I had to do better than this, Jesus, Mary, and Joseph, I had to do better than this.
Richard hugged me from behind, bending all that six-feet-plus of warmth and muscle around me. "Please, Anita, don't do this." His breath was so warm, almost hot, against my hair.
I looked up at him, from inches away. His eyes were perfectly brown, warm, and full of so much emotion. "You'd be free."
He shook his head, his eyes shiny. "I don't want to be free that badly."
"Don't you?" I asked.
"No, this price is too high. Don't leave me, not like this." He held me close, his hair long enough now that it tickled along my face. I buried my face in the warm, sweet scent of his neck, but I knew it was a lie.
I cuddled against him, as tight and close as I could. I buried myself against the warmth and strength of him, and it still felt wonderful. It still felt so right, but I knew it wasn't. We were both too stubborn for it to work.
I was crying again, and wasn't sure why. Crying my regrets out against the warmth of Richard's neck. The coulda-beens, shoulda-beens, woulda-beens. I wrapped myself around him, legs, arms, all of it, and clung to him, clung to him and cried.
A hand stroked the back of my hair, and a voice said, "Ma petite, ma petite, drop these shields, let us inside again."
I turned my head to look at him while I clung to Richard. I stared up into that face, those midnight-blue eyes. His hand stroked along the edge of my face, and it wasn't enough. Whatever I'd done to myself, I'd walled myself up tight. Since I hadn't tried to cut myself off on purpose, I didn't know how to undo what I'd done. How do you undo an accident?
I tried to explain. "I'm head-blind. I can't feel anything metaphysically. I didn't mean to cut us up." I knew now I'd survive what I'd tried to do, but would everyone else? I reached out to Damian. Even dead in his coffin for the day, I should have been able to sense him. Nothing. Fear washed over me, and all the warmth I'd started to regain flowed away on that tide of fear.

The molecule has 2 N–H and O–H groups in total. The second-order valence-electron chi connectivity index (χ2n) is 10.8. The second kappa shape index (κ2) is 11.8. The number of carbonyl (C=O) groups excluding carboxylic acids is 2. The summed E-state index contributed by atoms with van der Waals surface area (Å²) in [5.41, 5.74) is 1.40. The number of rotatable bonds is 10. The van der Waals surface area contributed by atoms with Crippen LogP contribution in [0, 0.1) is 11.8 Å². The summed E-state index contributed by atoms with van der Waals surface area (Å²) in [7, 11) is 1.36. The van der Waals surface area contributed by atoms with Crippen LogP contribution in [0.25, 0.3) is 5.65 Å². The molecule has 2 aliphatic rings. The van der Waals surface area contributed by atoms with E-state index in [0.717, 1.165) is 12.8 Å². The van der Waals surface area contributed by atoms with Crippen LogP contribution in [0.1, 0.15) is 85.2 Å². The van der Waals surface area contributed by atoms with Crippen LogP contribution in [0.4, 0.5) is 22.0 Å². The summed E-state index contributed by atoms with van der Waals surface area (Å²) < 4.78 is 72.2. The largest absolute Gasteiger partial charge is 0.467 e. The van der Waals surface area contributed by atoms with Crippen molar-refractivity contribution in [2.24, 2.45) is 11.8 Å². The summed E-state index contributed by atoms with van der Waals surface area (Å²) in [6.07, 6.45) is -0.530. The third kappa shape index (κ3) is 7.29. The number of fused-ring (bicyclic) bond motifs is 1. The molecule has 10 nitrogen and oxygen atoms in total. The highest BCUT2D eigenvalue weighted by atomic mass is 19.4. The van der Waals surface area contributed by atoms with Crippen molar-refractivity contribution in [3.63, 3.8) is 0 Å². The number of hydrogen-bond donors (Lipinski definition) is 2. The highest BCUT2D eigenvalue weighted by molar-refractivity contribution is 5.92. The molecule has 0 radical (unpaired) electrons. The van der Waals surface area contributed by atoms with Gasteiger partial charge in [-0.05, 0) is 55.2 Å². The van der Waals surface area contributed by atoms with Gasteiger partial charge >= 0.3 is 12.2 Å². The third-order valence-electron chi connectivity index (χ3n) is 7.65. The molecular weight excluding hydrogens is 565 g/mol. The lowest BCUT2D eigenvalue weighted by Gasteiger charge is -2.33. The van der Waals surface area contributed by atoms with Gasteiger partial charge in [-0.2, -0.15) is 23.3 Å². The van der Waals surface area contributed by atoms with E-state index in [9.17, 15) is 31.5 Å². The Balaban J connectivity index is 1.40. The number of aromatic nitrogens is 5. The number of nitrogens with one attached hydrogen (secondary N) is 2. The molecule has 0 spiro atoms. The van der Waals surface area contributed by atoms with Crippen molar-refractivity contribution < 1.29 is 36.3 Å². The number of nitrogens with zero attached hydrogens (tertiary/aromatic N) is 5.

I grabbed the edge of Jean-Claude's robe. "I can't feel Damian! I can't feel him, at all!"
"We must breach your shields, ma petite. We must reawaken your powers."
I nodded. "Yes."
"I am your master, Anita, my very marks can keep me out of your shields. We are running out of time for Damian. I would ask that you allow Asher and Requiem to help me breach your shields."
"I don't understand."
"I do not have time to explain, but it does not truly matter which of us breaks down these new stronger walls, only that they break. Once broken, then your own power will be set free, and it will find Damian."
I wanted to argue, but that emptiness where Damian should have been scared me. I nodded. "Do it."
"You must take off your cross first."
I didn't ask how he knew I was wearing one. Richard let me slide down his body enough so I could use my hands to unhook the chain. Jean-Claude had stepped away, not far, but far enough that he would not accidentally touch it. I spilled the chain into Richard's waiting hand.
I met his eyes, while his hand closed around my cross. "Put it in the bedside drawer," I said.
He nodded. "So it won't glow."
I nodded. I admitted to myself in that one moment why I'd stopped wearing a cross most of the time. Oh, I kept one in my vampire-hunting bag, but I didn't wear one much. To bed, but, oh, hell. I kept waiting for the cross to glow when I did something. I kept waiting for the cross to glow because of some vampiric ability that I'd inherited from Jean-Claude. I kept waiting for it to glow against me. What was left of my nerves couldn't have handled it, today.
Richard moved across the bed enough to lean over and open the bedside table drawer. He set the cross in carefully, and closed the drawer. He crawled back across the bed, until he was kneeling in front of me again. "I spend so much effort keeping you out of my mind, my heart, and now it's like this void inside me. I keep trying to break up with you, stupid me. It's like trying to break up with your own hand. You can live without it, but you're not whole."
"Can you sense Damian?" Jean-Claude asked.
"I can sense vampires with a cross on, Jean-Claude; that's never made any difference to my necromancy."
"Humor me," he said.
I humored him. I shook my head. "Empty, like he's not there." I'd managed to chase the fear back, but it fluttered through my stomach, tingled the tips of my fingers. "Is it too late? Please, God, don't let it be too late." Inside my head, I added, Don't let me have killed him.